Premier Mbhazima Shilowa said at the opening of the Gauteng Provincial Legislature that he would be addressing the problem of public transport infrastructure and improving the province’s road network this year.
Premier Mbhazima Shilowa said at the opening of the Gauteng Provincial Legislature said he would be addressing the problem of public transport infrastructure and need for more roads by improving the province’s road network.
“Last year we initiated 18 projects to begin to address traffic congestion. They include the introduction of extra lanes on steep hills for trucks so that faster traffic can pass, limiting heavy trucks to certain roads, the construction of additional taxi and bus stops and the improvement of intersection layout to speed up traffic flow.
“However, more needs to be done to address the fact that transport demand is outstripping the supply of road and public transport infrastructure. We need to change our transport habits, reduce the demand for travel and introduce new 'intelligent transport systems' such as integrated ticketing systems and call centres for passenger information which aim to make transport safer, smoother, smarter and quicker,” he said.
His spokesman, Thabo Masebe, told CARtoday.com that motorists could contact the call centres to check on traffic congestion and problems on the roads, while commuters can check bus or train details. “We also want to introduce a system that will allow commuters to use the same ticket to travel by bus, train or taxi,” Masebe said.
Shilowa said that there were plans to improve the road network. “Key plans for 2003 include the doubling of the Atlas Road and the construction of an interchange on the R21 Freeway near the Johannesburg International Airport. The work starts in March and should be completed by 2005 at a cost of about R240 million,” he said.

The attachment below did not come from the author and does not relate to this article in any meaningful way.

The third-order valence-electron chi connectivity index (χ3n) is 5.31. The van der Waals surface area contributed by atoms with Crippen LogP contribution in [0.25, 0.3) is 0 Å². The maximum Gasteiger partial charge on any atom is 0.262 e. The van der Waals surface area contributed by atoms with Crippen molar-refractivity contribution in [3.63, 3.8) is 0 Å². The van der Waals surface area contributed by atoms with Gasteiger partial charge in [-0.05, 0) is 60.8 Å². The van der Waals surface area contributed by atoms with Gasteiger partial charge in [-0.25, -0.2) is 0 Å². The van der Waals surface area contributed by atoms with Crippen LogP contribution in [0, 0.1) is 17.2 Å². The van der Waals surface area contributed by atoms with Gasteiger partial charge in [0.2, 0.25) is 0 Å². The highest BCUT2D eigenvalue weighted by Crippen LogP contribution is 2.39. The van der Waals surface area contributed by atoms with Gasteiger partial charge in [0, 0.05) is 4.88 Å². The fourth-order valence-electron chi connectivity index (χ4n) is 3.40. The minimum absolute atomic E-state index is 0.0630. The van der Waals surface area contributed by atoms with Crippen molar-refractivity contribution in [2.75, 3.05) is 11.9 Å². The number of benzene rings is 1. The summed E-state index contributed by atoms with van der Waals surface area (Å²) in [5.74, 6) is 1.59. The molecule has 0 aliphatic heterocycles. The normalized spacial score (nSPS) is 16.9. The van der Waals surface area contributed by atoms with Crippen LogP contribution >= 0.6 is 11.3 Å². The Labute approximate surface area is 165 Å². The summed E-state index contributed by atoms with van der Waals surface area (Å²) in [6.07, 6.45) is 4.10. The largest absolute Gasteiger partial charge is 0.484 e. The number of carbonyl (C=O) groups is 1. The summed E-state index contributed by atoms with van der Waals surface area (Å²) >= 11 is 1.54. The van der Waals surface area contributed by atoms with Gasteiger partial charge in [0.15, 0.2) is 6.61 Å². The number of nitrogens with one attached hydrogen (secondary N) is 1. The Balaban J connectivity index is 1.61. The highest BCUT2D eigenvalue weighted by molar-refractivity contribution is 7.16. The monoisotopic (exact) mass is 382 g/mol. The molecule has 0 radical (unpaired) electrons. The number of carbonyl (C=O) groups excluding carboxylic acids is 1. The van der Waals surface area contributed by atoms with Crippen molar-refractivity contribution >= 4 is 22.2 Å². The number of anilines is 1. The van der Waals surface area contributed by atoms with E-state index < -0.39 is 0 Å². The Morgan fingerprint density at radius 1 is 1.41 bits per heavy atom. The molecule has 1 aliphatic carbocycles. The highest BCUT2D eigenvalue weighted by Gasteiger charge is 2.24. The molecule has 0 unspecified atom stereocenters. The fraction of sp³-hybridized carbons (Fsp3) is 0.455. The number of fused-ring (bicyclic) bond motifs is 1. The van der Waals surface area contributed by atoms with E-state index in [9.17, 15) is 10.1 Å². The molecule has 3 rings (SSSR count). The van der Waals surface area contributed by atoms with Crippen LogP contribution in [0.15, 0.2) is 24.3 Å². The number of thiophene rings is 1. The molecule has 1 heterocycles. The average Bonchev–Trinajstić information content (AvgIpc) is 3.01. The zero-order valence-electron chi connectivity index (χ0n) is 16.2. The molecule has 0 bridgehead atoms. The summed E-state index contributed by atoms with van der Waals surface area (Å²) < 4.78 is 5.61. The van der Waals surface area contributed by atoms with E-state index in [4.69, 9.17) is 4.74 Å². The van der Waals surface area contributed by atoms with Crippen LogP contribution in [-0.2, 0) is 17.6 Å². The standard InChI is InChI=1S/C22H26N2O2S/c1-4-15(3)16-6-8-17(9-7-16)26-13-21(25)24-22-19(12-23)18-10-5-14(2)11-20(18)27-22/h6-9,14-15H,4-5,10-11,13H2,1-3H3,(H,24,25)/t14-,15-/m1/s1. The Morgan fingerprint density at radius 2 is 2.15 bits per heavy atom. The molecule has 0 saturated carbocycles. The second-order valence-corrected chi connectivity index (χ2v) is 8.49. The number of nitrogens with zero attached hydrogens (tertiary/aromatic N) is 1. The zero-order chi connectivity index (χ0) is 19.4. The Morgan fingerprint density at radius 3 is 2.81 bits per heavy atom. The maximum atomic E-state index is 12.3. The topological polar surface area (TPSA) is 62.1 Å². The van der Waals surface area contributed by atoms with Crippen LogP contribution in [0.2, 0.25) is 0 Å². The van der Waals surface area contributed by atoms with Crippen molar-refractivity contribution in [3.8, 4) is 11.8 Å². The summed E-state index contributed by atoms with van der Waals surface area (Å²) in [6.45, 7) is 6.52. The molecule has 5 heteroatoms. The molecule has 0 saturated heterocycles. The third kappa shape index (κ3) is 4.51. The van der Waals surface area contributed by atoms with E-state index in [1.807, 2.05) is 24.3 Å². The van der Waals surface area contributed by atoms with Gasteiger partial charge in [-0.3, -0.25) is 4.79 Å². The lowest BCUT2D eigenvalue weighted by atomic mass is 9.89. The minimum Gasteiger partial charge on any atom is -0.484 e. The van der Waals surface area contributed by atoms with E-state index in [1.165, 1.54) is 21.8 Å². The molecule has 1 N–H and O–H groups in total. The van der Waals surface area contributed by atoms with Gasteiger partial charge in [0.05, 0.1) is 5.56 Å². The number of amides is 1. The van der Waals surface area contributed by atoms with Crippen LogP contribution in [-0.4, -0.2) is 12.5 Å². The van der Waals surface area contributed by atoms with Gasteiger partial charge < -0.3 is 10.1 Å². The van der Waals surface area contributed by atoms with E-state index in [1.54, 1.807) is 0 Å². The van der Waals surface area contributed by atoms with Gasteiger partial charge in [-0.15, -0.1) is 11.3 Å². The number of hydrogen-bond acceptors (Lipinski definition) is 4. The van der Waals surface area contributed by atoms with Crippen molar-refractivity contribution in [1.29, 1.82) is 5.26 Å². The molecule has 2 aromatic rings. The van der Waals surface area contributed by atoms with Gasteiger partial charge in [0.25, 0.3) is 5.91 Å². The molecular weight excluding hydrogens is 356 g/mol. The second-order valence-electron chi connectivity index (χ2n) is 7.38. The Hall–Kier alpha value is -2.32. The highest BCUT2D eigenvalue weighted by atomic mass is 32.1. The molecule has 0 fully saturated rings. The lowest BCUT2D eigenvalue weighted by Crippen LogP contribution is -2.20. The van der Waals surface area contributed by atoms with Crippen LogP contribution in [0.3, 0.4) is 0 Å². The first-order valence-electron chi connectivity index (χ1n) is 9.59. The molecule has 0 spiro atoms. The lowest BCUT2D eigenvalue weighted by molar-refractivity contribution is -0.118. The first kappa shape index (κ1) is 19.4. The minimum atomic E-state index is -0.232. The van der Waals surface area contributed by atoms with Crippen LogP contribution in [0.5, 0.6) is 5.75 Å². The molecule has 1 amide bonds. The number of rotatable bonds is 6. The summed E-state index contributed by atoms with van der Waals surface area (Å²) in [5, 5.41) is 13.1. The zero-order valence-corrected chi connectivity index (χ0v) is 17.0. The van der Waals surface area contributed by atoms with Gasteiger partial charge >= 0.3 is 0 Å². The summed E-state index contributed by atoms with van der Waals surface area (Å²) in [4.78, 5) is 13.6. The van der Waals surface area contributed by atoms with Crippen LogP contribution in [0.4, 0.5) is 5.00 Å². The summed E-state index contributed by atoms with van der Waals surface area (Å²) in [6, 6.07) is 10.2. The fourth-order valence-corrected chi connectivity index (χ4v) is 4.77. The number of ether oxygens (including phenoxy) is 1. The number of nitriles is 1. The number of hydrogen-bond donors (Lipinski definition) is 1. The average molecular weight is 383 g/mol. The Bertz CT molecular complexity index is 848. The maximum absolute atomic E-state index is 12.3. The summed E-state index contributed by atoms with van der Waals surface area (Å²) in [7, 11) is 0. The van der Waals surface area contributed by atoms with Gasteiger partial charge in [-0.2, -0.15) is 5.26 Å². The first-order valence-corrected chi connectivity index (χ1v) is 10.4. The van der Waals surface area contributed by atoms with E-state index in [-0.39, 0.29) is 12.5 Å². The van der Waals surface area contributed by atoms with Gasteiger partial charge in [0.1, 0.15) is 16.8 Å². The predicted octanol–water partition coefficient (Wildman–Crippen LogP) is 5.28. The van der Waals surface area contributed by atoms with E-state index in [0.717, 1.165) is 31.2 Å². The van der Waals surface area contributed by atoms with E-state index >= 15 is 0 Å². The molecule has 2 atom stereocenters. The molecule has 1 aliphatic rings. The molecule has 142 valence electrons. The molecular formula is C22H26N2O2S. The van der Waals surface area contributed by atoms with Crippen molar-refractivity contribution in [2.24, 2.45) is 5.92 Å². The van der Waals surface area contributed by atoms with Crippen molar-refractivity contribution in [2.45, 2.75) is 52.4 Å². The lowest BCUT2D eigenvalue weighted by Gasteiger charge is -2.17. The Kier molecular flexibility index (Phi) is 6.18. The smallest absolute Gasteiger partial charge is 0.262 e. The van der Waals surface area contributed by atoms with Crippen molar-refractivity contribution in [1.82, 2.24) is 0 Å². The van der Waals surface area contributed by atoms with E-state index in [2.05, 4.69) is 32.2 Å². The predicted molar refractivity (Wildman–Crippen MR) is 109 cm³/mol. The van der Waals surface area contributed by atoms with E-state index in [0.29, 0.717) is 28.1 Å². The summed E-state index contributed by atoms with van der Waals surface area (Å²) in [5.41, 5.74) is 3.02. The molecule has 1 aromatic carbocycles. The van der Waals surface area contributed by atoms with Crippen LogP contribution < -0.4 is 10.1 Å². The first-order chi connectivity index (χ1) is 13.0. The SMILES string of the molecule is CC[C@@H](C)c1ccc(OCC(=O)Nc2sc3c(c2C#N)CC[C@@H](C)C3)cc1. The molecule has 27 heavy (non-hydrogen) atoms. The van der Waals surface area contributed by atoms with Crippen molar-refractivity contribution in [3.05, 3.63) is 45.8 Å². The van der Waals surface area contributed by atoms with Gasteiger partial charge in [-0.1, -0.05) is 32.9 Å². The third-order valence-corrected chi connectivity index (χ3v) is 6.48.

On the subject of road safety, the premier said there would be continuous road blocks to check drivers licences, roadworthiness of vehicles, overloading and drunk drivers. “The country needs to move with speed to implement the point system which will allow us to dock points from bad drivers. The same applies to unroadworthy vehicles. These should be taken off the road,” he said.
Shilowa said the Gautrain Rapid Rail Link project was ready to move to the next phase. “The approval by the minister of finance of the financing model for the project makes it possible for us to move to the next stage. The environmental impact assessment has been completed and the report has been made public. We remain on course to begin construction in February 2004, and complete the project within the stipulated time frame.
“We are pleased by the amount of public interest that this project has generated. Thousands of people took part in the environmental assessment study and many continue to express views on the project. We receive messages from many people who know what the train will do to improve the efficiency of our public transport system and make life easy for commuters,” he said.